Unfortunately, Danielle's business acumen has not gone down well with some (killjoy) adult humans. Some Girl Scouts of America officials, including the spokesperson for Girl Scouts of Colorado (where weed was recently legalized), have already expressed their disapproval.
Danielle's mother Carol, for her part, said she and her daughters had set up shop in front of pot clinics in the past. She also indicated that she was using this particular opportunity to have a frank conversation with Danielle about drugs. As she told Mashable, "You put it in terms that they may understand," Carol said. "I'm not condoning it, I'm not saying go out in the streets and take marijuana[...] It also adds a little bit of cool factor. I can be a cool parent for a little bit."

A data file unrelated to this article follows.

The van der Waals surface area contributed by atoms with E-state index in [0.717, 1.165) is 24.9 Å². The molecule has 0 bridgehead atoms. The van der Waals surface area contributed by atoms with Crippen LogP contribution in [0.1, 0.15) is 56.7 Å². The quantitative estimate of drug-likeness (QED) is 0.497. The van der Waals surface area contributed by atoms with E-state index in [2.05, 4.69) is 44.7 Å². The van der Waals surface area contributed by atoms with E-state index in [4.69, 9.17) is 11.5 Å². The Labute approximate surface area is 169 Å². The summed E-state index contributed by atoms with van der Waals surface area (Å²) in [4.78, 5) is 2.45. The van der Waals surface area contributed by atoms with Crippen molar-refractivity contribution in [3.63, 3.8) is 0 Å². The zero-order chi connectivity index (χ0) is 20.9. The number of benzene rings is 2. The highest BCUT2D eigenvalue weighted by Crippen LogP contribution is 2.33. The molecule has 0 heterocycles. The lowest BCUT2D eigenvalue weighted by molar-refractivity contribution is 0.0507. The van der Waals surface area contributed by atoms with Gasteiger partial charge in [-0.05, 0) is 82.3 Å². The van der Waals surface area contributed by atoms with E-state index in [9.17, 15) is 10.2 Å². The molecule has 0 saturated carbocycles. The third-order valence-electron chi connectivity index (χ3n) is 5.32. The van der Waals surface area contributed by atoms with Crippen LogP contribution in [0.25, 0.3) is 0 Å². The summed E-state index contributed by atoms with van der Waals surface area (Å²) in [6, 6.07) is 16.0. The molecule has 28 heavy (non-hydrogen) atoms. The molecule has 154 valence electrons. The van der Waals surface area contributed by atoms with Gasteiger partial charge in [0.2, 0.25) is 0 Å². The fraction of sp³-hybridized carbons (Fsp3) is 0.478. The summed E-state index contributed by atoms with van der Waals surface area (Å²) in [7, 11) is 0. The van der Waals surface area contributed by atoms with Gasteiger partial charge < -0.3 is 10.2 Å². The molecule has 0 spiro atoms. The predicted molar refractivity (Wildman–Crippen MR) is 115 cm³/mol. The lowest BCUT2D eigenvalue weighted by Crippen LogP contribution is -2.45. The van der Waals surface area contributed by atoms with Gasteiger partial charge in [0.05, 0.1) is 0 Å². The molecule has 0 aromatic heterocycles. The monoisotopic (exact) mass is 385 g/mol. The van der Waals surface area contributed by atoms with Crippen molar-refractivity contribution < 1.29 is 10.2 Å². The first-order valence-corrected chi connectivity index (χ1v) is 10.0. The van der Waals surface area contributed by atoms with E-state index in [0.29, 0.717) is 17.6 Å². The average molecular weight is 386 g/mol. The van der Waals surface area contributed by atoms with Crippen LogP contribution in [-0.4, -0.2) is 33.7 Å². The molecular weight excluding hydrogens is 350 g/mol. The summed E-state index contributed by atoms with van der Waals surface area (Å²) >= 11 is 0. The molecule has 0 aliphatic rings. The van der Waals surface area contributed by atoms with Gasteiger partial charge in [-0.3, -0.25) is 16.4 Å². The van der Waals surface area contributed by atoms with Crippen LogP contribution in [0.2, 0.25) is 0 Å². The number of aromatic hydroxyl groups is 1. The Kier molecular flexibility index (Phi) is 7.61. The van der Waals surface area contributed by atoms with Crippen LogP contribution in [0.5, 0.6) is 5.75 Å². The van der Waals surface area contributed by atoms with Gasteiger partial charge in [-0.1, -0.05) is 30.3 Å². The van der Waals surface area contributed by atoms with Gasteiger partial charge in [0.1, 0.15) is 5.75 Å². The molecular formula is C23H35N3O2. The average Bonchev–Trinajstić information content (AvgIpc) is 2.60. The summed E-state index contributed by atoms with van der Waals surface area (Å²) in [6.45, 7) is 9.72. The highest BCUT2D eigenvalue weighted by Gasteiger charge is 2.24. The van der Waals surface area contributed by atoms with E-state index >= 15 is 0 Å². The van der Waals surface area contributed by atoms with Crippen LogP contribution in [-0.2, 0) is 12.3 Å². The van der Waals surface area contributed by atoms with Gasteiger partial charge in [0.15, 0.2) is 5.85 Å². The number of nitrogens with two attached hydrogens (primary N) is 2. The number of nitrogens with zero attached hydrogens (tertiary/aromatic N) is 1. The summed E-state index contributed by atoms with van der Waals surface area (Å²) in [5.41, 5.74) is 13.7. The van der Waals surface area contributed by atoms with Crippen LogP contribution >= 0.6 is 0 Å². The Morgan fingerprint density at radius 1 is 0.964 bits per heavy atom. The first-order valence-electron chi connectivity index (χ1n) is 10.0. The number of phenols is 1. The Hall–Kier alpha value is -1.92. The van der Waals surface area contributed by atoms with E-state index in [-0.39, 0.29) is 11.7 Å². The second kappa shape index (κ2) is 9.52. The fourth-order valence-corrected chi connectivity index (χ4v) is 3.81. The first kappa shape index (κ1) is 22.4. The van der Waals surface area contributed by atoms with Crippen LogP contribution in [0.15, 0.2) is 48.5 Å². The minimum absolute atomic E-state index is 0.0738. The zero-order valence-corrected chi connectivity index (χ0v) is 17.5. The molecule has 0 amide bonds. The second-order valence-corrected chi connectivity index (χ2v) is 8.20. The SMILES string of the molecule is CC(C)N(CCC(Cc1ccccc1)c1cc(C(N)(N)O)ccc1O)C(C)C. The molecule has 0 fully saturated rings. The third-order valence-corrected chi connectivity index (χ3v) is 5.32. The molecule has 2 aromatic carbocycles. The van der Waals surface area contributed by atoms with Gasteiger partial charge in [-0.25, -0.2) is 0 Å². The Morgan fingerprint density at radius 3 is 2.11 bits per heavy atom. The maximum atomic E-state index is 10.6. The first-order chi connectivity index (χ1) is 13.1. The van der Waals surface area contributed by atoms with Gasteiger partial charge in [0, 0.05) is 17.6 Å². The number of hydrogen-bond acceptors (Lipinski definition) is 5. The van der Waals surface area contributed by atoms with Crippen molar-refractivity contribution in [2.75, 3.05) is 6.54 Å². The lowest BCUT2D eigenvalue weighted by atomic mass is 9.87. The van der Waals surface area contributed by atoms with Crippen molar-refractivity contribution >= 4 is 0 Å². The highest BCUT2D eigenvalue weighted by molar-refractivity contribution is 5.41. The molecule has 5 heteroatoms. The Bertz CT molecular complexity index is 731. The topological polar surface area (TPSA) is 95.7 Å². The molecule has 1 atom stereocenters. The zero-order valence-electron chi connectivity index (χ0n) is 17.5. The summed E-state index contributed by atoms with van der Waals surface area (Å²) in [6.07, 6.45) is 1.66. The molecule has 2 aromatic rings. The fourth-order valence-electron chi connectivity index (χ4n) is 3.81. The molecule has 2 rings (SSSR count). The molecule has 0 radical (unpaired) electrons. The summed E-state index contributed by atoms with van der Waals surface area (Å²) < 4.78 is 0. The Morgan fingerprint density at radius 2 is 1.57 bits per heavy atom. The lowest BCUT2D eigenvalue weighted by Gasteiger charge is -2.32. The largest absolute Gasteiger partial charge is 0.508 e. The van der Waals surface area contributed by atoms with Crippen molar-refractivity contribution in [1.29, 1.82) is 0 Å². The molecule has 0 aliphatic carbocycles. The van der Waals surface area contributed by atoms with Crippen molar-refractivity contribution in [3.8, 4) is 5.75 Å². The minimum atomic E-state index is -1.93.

From our perspective, at least, the situation reflects the ambivalent, often contradictory attitude many Americans share toward marijuana. While data shows that almost 60% of Americans support the legalization of pot, and medicinal use of the drug has also gained widespread support among doctors and civilians alike, there's still a very real stigma attached to lighting up. As more and more states inevitably follow Colorado's lead, what will it take for a situation like this to be seen as a simple instance of teenage ingenuity? As The Green Cross' Holli Bert pointed out to us, "The biggest accomplishment she's made is raising money for the Girl Scouts, as well as Alzheimer's related charitable causes. She should be commended for her intelligence and business-savvy mindset." We couldn't agree more. (Mashable)